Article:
3. Focus on well-being and employee appreciation. Provide opportunities for Millennial employees to cultivate workplace friendships, which can help enhance Millennial employees’ feeling of belonging (Badri et al., 2021). When Millennials feel like they belong, they are more likely to stay with their organization. Don’t be afraid of Friday happy hour events off campus in a restaurant rather than a bar so that all feel welcome to engage and develop a culture of belonging. It can be especially helpful for Millennials and non-Millennials to connect off-campus where their differences are not so clearly displayed.

4. Provide hands-on professional learning opportunities that bring career advancement. Formal career management practices such as training and development are positively related to employees’ organizational commitment (Holtschlag et al., 2020). Millennial employees do not exhibit the same levels of organizational commitment as do members of other generational cohorts. Increasing their organizational commitment can minimize their likelihood to leave. Millennial employees prefer experiential professional learning opportunities that help advance their knowledge and understanding. Leaders should embrace the use of technology to improve and automate procedures to engage their Millennial educators.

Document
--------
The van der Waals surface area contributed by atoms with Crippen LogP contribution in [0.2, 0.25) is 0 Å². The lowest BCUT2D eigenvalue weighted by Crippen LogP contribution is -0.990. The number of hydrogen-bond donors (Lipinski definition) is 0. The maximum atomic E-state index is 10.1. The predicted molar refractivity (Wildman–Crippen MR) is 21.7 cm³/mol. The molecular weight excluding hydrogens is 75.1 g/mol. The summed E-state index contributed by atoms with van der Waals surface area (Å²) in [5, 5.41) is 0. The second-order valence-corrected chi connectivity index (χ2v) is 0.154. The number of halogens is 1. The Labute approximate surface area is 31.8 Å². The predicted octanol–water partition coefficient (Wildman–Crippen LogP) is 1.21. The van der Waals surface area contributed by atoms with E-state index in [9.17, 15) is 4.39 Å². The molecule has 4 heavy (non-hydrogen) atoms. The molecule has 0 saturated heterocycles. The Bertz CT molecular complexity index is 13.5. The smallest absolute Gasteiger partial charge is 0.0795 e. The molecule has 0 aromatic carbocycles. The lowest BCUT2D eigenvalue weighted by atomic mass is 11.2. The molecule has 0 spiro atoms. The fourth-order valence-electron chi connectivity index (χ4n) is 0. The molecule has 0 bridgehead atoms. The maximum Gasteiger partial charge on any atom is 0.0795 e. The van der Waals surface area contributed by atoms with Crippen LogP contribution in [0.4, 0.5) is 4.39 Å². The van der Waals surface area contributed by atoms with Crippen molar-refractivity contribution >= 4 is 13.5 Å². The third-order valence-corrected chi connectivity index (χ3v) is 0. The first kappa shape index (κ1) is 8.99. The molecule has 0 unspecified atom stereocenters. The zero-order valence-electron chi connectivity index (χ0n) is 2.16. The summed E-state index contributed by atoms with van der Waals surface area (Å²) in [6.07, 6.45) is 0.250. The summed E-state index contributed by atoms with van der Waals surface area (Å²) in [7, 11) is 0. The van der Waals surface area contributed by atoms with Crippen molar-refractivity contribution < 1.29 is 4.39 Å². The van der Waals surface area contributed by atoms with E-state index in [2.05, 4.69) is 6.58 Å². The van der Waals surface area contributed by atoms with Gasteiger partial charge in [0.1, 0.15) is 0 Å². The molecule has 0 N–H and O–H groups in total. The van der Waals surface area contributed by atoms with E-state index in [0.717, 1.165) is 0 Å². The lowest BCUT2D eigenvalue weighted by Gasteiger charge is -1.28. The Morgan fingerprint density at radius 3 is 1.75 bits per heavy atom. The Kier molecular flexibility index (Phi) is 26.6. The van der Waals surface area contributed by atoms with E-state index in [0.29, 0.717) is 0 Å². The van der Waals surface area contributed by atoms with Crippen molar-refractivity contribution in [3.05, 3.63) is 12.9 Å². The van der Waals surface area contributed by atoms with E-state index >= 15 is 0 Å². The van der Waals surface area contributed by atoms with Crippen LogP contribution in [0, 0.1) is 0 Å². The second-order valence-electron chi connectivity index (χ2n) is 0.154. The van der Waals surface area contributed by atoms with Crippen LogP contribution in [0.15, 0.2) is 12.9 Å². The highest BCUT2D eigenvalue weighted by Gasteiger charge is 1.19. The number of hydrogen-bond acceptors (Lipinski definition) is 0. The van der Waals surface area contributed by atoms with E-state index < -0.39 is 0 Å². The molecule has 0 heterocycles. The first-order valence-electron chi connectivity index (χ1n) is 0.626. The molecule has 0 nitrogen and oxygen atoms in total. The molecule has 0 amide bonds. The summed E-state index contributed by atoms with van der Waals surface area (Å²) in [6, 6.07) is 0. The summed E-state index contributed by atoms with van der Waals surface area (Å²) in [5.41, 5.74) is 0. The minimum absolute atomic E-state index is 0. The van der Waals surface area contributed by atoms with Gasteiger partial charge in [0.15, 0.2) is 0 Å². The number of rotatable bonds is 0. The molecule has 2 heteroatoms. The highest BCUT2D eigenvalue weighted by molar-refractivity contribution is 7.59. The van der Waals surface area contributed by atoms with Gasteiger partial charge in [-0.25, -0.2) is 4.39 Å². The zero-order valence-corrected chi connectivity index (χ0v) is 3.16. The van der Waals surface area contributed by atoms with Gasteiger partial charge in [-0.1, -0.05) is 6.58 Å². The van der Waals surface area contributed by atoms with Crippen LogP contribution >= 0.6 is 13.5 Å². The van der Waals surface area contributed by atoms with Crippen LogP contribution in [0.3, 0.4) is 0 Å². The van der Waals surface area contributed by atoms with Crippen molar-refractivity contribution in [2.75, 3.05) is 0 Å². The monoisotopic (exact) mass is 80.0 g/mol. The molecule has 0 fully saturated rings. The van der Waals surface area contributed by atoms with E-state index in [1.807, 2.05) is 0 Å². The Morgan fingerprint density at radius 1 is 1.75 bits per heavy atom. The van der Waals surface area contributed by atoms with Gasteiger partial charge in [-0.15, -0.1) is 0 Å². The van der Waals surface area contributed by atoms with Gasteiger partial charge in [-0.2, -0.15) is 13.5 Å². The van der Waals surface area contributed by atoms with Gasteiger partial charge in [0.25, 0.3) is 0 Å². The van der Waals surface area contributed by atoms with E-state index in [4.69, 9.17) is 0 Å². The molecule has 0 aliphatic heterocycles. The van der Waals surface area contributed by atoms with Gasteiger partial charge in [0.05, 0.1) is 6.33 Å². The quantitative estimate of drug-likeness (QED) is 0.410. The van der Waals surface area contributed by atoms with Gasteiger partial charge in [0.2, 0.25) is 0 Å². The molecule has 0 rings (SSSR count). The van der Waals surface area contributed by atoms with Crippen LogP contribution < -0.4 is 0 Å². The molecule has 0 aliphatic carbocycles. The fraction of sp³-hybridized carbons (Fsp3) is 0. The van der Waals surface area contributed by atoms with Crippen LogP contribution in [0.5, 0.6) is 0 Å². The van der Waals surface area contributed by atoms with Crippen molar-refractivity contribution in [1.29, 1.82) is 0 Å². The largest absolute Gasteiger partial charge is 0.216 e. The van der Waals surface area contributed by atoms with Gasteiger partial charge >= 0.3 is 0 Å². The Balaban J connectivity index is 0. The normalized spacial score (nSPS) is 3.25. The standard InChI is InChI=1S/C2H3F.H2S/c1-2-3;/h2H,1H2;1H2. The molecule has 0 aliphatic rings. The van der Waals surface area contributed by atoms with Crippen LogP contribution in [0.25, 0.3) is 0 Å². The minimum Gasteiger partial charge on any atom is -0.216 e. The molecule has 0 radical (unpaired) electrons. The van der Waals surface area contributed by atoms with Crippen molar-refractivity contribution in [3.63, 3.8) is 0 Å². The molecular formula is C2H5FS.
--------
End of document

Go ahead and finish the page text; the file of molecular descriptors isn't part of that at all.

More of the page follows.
5. Be a transformational leader, not an authoritative one. Educational leaders should focus on building trust and rapport with Millennial teachers by being genuine, open and communicative. They should also foster a strong sense of connection within the school community. Authentic leadership impacts organizational commitment in Millennials (Pradipto & Chairiyati, 2021). They build their employees up through motivation and training. Millennials do not want authoritative leaders or traditional task-driven managers; they want coaches who will help them grow and develop. Coaching and leadership skills are invaluable to leaders of Millennial workers, and school districts should invest in these types of training for their school leaders.